Mold found on hundreds of APD DNA samples

FILE - Blood samples being tested at APD's DNA lab. (KXAN File Photo)
FILE - Blood samples being tested at APD's DNA lab. (KXAN File Photo)

AUSTIN (KXAN) — It’s one step forward and two steps back for the Austin Police Department and its shuttered DNA lab. According to a new city memo, mold was recently discovered on DNA samples dating back to the 1990s and early 2000s at an evidence storage facility.

The department originally found out about the mold on April 25, 2017 when Signature Science, a lab that the city has contracted to conduct DNA analysis as its lab remains closed, notified them that at least one sexual assault kit sent to their lab seemed to have mold on it. The paperwork that arrived with the cases was also described as being “damp.”

The following day, an inspection of the evidence warehouse walk-in refrigerator revealed mold on some boxes in the back of the cooler. According to the memo, none of the evidence in this particular walk-in cooler had been tested and, therefore, “had never been considered as DNA evidence in the deliberation of any case already adjudicated.”

Travis County District Attorney Margaret Moore said that while this development is concerning, it does not affect any current or active prosecutions.

“As we’ve gotten the facts about the situation, we’re not alarmed. Right now, there really isn’t any need to consider this something that’s a debacle or a catastrophe in any way. There is no present impact on any cases in this office,” said Moore.

The walk-in refrigerator in question is different than the storage freezer that broke last year.

An audit revealed of the 1,629 cases inspected, 780 had no visible mold and 849 had some signs of mold.

APD says they immediately hired a company to seal all seams on the outside of the refrigerator on May 3 to prevent moisture from entering. The department also installed a dehumidifier on June 2 to bring the humidity level down.

On June 21, Signature Science notified APD that “no issues were observed with the samples processed from the case originally reported to have mold.”

While APD says they were starting remediation efforts — with recommendations from the DPS Capital Area Lab Section Manager — to address the mold found on the cases, they have placed it on hold pending further research on mold remediation. A nationwide request has been sent out seeking information on the best way to address the mold issue.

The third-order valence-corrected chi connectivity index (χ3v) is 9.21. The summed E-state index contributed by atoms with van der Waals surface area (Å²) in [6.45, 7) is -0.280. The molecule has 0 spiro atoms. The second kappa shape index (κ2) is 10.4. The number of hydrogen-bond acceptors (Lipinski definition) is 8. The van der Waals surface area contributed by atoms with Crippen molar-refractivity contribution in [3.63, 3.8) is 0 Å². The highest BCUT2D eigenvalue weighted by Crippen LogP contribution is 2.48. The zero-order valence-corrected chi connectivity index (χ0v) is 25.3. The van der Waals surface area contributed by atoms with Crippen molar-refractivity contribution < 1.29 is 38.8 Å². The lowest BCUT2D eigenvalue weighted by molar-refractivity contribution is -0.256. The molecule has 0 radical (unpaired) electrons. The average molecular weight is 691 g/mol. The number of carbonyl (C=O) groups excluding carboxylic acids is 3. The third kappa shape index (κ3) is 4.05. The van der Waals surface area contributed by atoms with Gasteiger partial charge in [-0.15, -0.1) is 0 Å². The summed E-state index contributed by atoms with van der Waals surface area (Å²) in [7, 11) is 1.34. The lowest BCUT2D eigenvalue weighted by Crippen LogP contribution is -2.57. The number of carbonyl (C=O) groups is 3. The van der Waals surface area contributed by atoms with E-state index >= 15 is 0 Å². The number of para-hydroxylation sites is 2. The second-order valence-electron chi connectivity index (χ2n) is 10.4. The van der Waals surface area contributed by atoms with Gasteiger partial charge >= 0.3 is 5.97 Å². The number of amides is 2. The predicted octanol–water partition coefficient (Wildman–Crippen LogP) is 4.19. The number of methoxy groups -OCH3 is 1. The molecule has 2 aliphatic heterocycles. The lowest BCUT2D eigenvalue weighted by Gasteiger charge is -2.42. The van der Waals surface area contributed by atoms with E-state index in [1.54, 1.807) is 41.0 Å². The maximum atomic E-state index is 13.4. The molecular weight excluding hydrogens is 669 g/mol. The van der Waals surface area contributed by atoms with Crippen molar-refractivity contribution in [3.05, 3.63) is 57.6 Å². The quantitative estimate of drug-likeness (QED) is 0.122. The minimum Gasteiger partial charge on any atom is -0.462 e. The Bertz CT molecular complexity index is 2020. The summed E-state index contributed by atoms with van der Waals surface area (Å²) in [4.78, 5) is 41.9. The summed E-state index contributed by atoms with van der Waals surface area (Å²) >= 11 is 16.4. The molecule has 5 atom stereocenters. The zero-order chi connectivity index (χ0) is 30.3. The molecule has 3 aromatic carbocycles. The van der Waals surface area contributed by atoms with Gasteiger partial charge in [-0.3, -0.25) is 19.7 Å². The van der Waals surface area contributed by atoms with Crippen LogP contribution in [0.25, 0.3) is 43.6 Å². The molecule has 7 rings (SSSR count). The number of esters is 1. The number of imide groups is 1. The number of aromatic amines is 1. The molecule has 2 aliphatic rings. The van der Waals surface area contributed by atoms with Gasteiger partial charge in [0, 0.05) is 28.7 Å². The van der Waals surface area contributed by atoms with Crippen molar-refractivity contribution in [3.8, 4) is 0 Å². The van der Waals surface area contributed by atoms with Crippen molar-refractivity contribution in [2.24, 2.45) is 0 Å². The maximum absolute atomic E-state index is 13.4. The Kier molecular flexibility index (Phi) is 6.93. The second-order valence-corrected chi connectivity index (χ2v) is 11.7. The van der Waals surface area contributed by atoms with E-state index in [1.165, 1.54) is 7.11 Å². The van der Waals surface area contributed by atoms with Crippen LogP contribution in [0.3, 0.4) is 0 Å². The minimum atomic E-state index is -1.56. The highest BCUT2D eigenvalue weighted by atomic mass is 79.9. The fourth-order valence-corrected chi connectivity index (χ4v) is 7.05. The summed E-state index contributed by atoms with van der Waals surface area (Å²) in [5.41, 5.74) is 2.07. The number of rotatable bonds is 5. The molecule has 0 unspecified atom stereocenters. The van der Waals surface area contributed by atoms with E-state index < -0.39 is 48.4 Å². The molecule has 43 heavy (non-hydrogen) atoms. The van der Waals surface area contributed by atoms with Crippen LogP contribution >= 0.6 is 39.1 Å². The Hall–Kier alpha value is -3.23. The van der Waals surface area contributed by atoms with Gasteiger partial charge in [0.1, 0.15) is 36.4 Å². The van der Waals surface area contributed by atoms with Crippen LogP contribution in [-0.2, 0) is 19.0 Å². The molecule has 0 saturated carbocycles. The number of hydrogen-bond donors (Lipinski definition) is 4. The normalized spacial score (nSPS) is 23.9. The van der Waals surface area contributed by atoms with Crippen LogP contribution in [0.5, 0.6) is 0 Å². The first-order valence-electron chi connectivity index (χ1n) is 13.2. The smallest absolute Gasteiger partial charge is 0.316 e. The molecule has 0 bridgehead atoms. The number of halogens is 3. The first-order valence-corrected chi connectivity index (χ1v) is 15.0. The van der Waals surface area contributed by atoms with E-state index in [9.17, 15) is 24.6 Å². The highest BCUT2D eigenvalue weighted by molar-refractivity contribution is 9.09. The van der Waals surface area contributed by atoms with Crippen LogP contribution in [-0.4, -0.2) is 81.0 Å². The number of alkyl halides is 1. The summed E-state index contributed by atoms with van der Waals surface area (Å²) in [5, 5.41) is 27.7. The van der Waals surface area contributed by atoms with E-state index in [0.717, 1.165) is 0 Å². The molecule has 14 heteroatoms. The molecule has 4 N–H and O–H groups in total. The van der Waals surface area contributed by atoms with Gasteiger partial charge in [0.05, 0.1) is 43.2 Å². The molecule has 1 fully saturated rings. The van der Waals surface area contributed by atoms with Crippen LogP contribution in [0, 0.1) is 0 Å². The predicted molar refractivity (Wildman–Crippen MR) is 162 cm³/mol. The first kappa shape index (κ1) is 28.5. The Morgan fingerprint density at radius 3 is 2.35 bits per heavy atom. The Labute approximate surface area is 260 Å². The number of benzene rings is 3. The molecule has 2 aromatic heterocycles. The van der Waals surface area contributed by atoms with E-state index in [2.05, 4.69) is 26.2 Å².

Emily LeBlanc, Sexual Assault Response and Resource Team (SARRT)(KXAN Photo/Juan Salinas)
Emily LeBlanc, Sexual Assault Response and Resource Team (SARRT)(KXAN Photo/Juan Salinas)

Advocates for sexual assault survivors in Austin and Travis County say this is just another hit to the process, and the public’s trust in the process, after the problems last year at the APD DNA lab.

“The DNA lab is one piece of a very long system that victims have to navigate in order to seek any kind of justice after a sexual assault,” explained Emily LeBlanc, the co-chair of the Sexual Assault Response and Resource Team, or SARRT. “My initial reaction, of course, is concern — primarily for how this affects the public’s confidence in the process and potential victims’ willingness to come forward.”

LeBlanc says Texas has a sexual assault reporting rate of only about nine percent.

“Very few sexual assaults get reported to law enforcement to begin with, and when they do, it’s often years before they reach the prosecution stage. We tend to see victims drop out of that process along the way because of how difficult that is. So, putting one more barrier in an already lengthy, difficult, heart-wrenching process for victims of a really horrible crime, is likely to make that reporting number go down.”

The mold discovery, LeBlanc says, is a symptom of a larger problem.

“We have a justice system that allowed kits to sit and crimes go un-prosecuted since the ’90s, and those seem to be the kits that seem to be affected by this most recent development,” LeBlanc said.

She argues that something needs to be done.

“Whatever we can do to restore the public’s confidence, to be as transparent as possible, and to really process that evidence as quickly as possible so that we don’t see a three-year delay from the time someone’s assaulted to the time that case is taken to prosecution, the better off we’re going to be and the safer we’re going to be as a community.”

Survivors of sexual assault looking for information and resources, including legal aid, can call 1-844-303-7233 (SAFE).

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